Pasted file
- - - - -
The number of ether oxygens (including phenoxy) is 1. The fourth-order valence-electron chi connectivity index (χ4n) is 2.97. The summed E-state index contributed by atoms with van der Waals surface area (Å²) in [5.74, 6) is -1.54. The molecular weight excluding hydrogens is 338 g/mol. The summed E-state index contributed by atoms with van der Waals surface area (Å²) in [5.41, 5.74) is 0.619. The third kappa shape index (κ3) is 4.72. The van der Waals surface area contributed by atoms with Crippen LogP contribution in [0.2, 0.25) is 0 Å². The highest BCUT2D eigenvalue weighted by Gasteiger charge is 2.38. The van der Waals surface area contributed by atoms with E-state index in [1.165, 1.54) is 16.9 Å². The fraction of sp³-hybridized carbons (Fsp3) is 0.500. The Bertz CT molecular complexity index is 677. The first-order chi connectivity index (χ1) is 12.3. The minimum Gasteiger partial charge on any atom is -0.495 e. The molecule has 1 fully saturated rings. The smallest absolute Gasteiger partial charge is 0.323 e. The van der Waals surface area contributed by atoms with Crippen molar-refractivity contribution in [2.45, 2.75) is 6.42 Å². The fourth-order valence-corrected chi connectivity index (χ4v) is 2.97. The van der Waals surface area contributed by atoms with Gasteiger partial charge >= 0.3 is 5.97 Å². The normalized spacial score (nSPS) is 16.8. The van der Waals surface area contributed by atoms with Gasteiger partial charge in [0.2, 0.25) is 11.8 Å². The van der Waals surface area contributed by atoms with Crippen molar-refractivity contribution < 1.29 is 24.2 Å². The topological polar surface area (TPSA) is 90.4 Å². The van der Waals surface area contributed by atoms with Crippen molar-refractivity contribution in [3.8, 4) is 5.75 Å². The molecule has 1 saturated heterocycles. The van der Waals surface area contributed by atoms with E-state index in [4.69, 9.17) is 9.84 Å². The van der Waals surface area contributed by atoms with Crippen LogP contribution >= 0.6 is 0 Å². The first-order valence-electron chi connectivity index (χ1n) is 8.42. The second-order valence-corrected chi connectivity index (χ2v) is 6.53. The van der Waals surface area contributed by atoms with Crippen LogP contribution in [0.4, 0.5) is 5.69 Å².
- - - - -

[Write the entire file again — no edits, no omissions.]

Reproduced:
The number of ether oxygens (including phenoxy) is 1. The fourth-order valence-electron chi connectivity index (χ4n) is 2.97. The summed E-state index contributed by atoms with van der Waals surface area (Å²) in [5.74, 6) is -1.54. The molecular weight excluding hydrogens is 338 g/mol. The summed E-state index contributed by atoms with van der Waals surface area (Å²) in [5.41, 5.74) is 0.619. The third kappa shape index (κ3) is 4.72. The van der Waals surface area contributed by atoms with Crippen LogP contribution in [0.2, 0.25) is 0 Å². The highest BCUT2D eigenvalue weighted by Gasteiger charge is 2.38. The van der Waals surface area contributed by atoms with E-state index in [1.165, 1.54) is 16.9 Å². The fraction of sp³-hybridized carbons (Fsp3) is 0.500. The Bertz CT molecular complexity index is 677. The first-order chi connectivity index (χ1) is 12.3. The minimum Gasteiger partial charge on any atom is -0.495 e. The molecule has 1 fully saturated rings. The smallest absolute Gasteiger partial charge is 0.323 e. The van der Waals surface area contributed by atoms with Crippen molar-refractivity contribution in [2.45, 2.75) is 6.42 Å². The fourth-order valence-corrected chi connectivity index (χ4v) is 2.97. The van der Waals surface area contributed by atoms with Gasteiger partial charge >= 0.3 is 5.97 Å². The normalized spacial score (nSPS) is 16.8. The van der Waals surface area contributed by atoms with Gasteiger partial charge in [0.2, 0.25) is 11.8 Å². The van der Waals surface area contributed by atoms with Crippen molar-refractivity contribution < 1.29 is 24.2 Å². The topological polar surface area (TPSA) is 90.4 Å². The van der Waals surface area contributed by atoms with Crippen molar-refractivity contribution in [3.8, 4) is 5.75 Å². The molecule has 1 saturated heterocycles. The van der Waals surface area contributed by atoms with E-state index in [4.69, 9.17) is 9.84 Å². The van der Waals surface area contributed by atoms with Crippen LogP contribution >= 0.6 is 0 Å². The first-order valence-electron chi connectivity index (χ1n) is 8.42. The second-order valence-corrected chi connectivity index (χ2v) is 6.53. The van der Waals surface area contributed by atoms with Crippen LogP contribution in [0.4, 0.5) is 5.69 Å².